House of Representatives
Office of Program Research
Environment & Energy Committee
This analysis was prepared by non-partisan legislative staff for the use of legislative members in their deliberations. This analysis is not a part of the legislation nor does it constitute a statement of legislative intent.
Brief Description: Eliminating exemptions from restrictions on the use of perfluoroalkyl and polyfluoroalkyl substances in firefighting foam.
Sponsors: Representative Doglio.
Hearing Date: 1/13/20
Staff: Jacob Lipson (786-7196).
According to the Department of Ecology (Ecology), perfluoroalkyl and polyfluoroalkyl (PFAS) chemicals are characterized by their resistance to oil, stains, grease, and water, as well as their durability, heat resistance, and anti-corrosive properties. Ecology has also identified PFAS chemicals as persistent bioaccumulative toxins (PBTs).
In 2018, the Legislature enacted restrictions on firefighting foam, designed for flammable liquid fires, that contains intentionally added PFAS chemicals (PFAS foam). Starting July 1, 2018, PFAS foam may not be used or discharged for training purposes. In addition, beginning July 1, 2020, manufacturers, importers, and distributors may not manufacture, sell, or distribute PFAS foam. The 2020 restriction on manufacture, sale, and distribution of PFAS foam does not apply:
to the manufacture, sale, and distribution of firefighting foam to persons operating oil terminals, refineries, or certain chemical plants that use or produce flammable liquids, for the use of PFAS foam by those persons at those facilities; or
where the inclusion of PFAS chemicals in firefighting foam for liquid flammable fires is required by federal law, including where required under Federal Aviation Administration rules (FAA). In the event that the FAA rule or other federal rules change after January 1, 2018, Ecology is authorized to adopt rules for the manufacture, sale, and distribution of PFAS chemicals in firefighting foams for uses that are addressed by the federal rule. In October 2018, as part of the FAA Reauthorization Act of 2018, the United States Congress directed the FAA to revise its rules by 2021 to no longer require the use of fluorinated chemicals to meet performance standards for firefighting foam at airports.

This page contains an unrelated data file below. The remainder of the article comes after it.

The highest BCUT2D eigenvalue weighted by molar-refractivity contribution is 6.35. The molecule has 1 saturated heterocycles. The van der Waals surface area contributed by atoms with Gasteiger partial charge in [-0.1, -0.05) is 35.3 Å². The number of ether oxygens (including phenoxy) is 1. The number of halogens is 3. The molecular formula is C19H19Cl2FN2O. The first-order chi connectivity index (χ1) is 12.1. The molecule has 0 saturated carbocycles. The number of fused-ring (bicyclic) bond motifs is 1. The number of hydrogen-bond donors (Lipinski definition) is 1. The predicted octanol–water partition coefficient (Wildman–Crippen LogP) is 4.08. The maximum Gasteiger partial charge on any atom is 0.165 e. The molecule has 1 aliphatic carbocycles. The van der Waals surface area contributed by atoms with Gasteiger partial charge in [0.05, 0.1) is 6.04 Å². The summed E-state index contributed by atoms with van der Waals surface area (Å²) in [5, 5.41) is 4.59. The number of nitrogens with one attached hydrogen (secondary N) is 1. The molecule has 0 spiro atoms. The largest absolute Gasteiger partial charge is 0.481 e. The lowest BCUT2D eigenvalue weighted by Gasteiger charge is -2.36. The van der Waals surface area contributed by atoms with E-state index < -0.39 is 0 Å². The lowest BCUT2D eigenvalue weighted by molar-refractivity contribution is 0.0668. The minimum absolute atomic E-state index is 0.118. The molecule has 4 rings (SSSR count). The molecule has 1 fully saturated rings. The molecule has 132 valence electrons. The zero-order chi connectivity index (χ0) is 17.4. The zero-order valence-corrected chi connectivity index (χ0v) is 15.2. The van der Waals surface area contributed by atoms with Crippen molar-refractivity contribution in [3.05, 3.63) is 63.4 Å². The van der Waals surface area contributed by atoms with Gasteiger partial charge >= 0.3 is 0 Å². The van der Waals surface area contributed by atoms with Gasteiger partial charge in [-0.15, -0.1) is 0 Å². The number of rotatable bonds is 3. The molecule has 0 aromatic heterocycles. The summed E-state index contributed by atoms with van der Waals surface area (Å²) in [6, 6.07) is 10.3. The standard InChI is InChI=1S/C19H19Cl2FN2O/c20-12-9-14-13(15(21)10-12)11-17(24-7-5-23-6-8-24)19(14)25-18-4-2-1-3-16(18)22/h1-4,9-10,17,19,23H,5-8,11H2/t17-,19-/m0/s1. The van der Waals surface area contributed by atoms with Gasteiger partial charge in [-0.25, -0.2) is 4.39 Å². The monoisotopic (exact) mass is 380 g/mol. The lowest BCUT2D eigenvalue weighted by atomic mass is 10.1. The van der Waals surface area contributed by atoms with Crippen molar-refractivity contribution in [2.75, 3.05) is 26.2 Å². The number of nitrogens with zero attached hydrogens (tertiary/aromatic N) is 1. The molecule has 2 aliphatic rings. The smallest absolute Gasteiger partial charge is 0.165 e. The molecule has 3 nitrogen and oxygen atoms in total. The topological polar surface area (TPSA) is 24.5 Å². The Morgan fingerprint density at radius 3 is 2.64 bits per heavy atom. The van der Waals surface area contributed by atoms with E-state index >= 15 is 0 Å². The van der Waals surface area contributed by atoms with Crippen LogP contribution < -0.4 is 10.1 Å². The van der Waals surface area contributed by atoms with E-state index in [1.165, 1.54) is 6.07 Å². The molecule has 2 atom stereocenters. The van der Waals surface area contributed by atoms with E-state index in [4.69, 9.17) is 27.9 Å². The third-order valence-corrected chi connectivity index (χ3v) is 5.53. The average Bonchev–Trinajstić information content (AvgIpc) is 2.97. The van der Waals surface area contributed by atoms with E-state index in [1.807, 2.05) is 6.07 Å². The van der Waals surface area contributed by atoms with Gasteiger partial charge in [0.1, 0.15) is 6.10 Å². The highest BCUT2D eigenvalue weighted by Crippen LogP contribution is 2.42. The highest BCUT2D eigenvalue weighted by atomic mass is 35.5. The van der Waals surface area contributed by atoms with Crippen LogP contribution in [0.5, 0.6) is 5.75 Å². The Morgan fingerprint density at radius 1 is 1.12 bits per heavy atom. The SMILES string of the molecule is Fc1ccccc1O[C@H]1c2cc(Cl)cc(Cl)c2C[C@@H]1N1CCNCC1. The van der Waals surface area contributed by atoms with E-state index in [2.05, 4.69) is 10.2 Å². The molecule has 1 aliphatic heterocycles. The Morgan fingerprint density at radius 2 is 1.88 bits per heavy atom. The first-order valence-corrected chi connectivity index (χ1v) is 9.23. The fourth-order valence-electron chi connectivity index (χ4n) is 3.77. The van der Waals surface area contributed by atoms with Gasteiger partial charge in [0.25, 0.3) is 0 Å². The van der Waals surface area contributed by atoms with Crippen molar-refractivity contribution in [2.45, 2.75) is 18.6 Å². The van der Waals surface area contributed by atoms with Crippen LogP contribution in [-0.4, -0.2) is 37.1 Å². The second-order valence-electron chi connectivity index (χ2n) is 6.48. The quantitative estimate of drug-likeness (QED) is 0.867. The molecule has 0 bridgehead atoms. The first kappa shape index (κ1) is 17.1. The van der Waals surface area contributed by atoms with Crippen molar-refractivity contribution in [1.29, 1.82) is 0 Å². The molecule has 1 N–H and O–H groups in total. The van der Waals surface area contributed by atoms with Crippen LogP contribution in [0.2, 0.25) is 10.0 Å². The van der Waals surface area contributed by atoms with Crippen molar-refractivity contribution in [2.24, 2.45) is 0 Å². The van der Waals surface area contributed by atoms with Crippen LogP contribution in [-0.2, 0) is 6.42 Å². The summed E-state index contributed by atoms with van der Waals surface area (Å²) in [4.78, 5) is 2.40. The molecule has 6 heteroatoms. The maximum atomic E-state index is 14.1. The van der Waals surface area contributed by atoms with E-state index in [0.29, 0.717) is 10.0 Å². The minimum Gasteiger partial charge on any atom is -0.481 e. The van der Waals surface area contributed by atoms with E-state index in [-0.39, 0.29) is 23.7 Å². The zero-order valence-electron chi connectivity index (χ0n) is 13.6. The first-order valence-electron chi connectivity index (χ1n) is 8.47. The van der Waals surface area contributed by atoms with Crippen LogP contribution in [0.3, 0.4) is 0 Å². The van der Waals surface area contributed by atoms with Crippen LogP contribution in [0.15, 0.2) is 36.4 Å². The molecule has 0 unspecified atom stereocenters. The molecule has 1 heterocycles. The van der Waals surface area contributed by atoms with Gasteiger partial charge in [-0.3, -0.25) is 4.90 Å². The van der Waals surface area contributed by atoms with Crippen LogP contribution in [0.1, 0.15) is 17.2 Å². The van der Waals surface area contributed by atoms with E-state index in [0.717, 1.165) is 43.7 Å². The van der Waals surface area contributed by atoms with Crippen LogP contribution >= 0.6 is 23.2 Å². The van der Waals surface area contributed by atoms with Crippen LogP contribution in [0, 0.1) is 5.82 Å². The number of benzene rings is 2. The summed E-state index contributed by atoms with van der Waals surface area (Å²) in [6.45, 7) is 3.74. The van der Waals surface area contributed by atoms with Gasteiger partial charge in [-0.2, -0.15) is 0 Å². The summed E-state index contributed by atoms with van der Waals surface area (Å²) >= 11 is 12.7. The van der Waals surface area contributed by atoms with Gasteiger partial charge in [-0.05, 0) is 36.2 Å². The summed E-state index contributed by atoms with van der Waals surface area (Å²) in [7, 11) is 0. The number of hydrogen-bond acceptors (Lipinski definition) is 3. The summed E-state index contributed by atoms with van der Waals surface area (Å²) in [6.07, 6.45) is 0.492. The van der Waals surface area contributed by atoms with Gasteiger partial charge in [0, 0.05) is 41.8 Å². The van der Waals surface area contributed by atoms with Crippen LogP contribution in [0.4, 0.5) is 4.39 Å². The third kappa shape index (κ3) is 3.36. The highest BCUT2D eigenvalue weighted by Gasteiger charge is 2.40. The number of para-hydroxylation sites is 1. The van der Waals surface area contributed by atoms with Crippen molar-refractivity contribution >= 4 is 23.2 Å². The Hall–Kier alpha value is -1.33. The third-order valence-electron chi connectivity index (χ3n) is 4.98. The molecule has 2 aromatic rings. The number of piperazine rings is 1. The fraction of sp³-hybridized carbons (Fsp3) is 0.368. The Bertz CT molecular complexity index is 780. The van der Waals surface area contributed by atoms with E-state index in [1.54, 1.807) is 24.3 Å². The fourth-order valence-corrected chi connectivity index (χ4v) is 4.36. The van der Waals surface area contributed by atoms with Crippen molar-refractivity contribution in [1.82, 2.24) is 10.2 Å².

Violations of these manufacture, sale, distribution, and use restrictions are subject to civil penalties of up to $5,000 per violation for initial offenses, and up to $10,000 for repeat offenses.
Summary of Bill:
Beginning January 1, 2022, the exceptions are terminated that apply to the manufacture, sale, and distribution of PFAS foam for use in chemical plants, oil refineries, and where PFAS foam is required by federal law.
Fiscal Note: Requested on January 7, 2020.
Effective Date: The bill takes effect on January 1, 2022.